Wednesday, July 16, 2008

The House That Ruth Built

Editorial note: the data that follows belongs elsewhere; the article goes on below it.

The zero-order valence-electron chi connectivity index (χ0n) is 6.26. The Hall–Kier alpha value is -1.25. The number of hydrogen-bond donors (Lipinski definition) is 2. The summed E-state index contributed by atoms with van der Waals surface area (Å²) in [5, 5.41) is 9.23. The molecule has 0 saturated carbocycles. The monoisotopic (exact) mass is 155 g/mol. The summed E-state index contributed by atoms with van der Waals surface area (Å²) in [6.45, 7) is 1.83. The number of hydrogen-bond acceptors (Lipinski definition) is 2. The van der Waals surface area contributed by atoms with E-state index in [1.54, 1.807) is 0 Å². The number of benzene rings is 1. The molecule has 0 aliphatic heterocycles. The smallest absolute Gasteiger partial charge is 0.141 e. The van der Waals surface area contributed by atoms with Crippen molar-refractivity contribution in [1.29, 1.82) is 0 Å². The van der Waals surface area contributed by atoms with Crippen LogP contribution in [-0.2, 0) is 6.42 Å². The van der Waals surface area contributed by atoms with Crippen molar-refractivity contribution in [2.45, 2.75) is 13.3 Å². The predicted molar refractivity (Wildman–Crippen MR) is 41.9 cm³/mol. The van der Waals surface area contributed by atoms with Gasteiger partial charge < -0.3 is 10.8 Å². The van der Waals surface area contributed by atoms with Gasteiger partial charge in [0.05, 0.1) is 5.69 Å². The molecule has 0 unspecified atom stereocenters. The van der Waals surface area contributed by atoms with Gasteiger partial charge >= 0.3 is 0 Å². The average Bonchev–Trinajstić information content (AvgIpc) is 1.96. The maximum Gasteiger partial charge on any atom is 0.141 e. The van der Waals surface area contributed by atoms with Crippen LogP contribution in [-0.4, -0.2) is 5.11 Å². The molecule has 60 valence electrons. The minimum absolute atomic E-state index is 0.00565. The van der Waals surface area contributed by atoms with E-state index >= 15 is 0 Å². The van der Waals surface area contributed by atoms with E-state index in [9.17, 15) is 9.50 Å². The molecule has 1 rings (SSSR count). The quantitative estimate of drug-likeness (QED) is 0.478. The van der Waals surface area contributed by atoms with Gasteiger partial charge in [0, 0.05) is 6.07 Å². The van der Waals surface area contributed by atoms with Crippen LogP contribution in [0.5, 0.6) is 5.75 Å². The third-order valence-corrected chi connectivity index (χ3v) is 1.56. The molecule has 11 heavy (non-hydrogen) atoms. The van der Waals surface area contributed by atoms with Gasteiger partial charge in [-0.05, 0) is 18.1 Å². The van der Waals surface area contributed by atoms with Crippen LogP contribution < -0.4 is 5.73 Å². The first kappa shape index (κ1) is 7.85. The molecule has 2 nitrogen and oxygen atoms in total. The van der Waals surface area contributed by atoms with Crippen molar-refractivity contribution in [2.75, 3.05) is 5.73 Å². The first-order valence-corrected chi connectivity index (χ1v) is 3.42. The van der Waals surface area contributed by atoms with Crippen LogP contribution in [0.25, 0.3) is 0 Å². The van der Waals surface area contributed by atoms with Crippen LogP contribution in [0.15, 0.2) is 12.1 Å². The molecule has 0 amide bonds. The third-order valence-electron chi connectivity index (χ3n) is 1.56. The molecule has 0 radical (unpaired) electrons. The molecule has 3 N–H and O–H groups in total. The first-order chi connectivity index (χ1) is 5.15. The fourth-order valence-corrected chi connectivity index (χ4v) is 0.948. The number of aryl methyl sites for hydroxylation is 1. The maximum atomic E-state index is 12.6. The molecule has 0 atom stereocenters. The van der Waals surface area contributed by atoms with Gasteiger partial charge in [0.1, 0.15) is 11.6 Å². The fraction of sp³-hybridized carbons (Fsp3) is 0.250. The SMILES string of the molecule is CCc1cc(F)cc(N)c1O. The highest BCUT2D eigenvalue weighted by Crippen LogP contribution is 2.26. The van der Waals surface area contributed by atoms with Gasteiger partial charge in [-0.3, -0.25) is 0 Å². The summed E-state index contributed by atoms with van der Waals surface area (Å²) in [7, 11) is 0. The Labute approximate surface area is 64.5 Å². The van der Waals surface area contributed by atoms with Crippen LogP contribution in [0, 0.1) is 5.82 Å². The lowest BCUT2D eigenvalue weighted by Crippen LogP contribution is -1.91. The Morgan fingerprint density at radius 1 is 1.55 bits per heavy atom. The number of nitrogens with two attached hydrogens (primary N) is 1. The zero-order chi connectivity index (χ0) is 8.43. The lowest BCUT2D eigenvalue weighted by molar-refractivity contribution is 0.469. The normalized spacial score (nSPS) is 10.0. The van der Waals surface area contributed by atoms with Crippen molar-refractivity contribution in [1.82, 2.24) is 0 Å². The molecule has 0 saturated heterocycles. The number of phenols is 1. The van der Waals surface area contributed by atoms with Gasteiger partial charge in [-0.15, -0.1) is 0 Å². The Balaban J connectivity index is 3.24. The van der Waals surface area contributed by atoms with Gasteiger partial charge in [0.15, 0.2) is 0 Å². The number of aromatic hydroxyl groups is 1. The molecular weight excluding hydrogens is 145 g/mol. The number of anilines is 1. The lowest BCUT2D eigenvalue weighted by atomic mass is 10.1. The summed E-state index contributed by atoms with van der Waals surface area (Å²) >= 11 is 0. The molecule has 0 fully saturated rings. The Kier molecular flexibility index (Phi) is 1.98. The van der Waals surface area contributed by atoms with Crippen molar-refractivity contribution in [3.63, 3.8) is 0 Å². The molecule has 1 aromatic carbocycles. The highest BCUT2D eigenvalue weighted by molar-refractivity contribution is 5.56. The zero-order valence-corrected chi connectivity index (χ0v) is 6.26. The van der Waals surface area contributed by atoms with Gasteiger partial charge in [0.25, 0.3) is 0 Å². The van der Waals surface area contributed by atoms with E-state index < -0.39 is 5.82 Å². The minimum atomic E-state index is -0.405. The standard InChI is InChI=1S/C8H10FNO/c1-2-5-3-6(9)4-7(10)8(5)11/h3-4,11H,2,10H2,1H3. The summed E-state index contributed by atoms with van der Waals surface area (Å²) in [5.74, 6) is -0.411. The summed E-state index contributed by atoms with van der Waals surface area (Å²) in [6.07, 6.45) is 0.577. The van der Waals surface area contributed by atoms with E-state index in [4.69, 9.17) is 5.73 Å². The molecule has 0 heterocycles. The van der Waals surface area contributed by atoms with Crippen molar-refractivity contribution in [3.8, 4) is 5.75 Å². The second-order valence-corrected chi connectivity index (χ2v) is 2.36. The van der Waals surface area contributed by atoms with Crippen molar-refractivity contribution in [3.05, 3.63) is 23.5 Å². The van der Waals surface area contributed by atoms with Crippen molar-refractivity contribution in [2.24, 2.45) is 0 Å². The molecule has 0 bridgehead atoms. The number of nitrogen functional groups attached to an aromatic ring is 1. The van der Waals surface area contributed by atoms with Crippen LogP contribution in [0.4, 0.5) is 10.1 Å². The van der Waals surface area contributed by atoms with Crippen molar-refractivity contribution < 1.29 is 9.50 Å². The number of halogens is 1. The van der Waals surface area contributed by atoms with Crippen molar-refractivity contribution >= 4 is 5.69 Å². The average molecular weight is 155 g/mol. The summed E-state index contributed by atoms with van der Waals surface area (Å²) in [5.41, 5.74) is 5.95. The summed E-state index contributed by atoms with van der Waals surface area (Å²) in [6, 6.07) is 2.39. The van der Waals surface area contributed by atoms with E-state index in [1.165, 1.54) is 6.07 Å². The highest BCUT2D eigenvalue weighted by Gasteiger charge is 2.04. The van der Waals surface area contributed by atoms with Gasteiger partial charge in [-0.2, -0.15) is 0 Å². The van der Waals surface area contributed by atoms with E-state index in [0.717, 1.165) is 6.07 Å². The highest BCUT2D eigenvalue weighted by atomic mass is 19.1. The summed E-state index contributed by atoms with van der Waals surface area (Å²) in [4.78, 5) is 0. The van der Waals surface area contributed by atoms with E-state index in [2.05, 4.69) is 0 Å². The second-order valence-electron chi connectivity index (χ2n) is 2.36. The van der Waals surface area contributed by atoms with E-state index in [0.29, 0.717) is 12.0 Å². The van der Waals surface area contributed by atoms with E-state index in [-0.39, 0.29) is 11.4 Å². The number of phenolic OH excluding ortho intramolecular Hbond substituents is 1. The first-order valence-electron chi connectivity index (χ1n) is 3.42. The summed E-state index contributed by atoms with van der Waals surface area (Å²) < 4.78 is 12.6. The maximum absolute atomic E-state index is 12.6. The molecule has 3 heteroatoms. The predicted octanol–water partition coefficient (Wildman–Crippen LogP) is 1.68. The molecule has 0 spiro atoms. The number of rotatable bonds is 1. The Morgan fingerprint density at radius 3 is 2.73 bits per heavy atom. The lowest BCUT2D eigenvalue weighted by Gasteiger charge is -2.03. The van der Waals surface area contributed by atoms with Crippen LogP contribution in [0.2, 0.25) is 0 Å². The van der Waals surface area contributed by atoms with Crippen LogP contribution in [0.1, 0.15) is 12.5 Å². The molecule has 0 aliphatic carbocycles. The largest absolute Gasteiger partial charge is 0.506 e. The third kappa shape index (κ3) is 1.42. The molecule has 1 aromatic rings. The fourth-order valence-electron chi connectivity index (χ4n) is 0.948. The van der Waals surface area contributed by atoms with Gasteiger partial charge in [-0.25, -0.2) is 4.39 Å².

Baseball's most storied playing grounds, Yankee Stadium in New York, played host to one of baseball's premier events last night as the stars shined for MLB's annual All-Star game extravaganza. The game was awarded to the Big Apple to honor the grand old ball yard in its final season. It is slated for demolition this winter, to be replaced by the New Yankee Stadium. The stadium was nicknamed "The House That Ruth Built" because it literally was just that. Early in their history, the New York Yankees played their games at The Polo Grounds, a park that was the real home of the New York Giants ball club. The Giants threatened to evict the Yanks, so the club ownership purchased a plot of land in the Bronx and built the most magnificent facility of it's kind at the time. Ruth had been baseball's biggest star as a pitcher and hitter for the Boston Red Sox, who sold him to the Yankees while he was still a young player. Yankee Stadium opened its doors for the 1923 season, and Ruth christened it by hitting the first home run there. The stadium's signature feature was a white frieze or facade that runs all along the top of the outfield, and following various renovations over the years at least part of the frieze was always maintained. The New Yankee Stadium will incorporate one as well as a homage. The stadium has played host to 37 World Series over the years, with the Yanks clinching wins in 16 of those series at the stadium, the most recent back in 1999. Beginning in the 1951 season, Bob Sheppard became the public address announcer, and still serves in that role, though he has appeared less frequently as he battles illness associated with old age the past couple seasons. Sheppard's booming voice over the loud speakers became affectionately known as "The Voice of God". Yankee Stadium has played host to numerous events besides baseball. In December 1958, what has become known as 'The Greatest Game Ever Played' in the NFL took place there as the Johnny Unitas-led Baltimore Colts rallied to dramatically defeat the New York Giants 23-17 for the world championship. Legendary college football coach Knute Rockne gave his famous "win one for The Gipper" speech at halftime of a 1928 game to his Notre Dame charges, who went on to down Army 12-6. One of the most important boxing matches ever took place there in 1938 when black American Joe Louis fought Max Schmeling, a German from Hitler's Nazi-era machine. Schmeling had beaten Louis 2 years earlier, and there was a highly charged political climate to the fight as Louis knocked the German out in the first round. Louis fought there 8 times, and Muhammad Ali and Sugar Ray Robinson also won there. In last night's All-Star finale at the stadium, the stars didn't seem to want to say goodbye. The game dragged in to the 15th inning with numerous tremendous defensive plays before the AL won on a sacrifice fly. J.D. Drew of the hated Red Sox proved to be the MVP in one final twist of irony. The House That Ruth Built is closing down in a few months, but it will be forever remembered, and last night's MLB All-Star classic was just one of many unforgettable events there.

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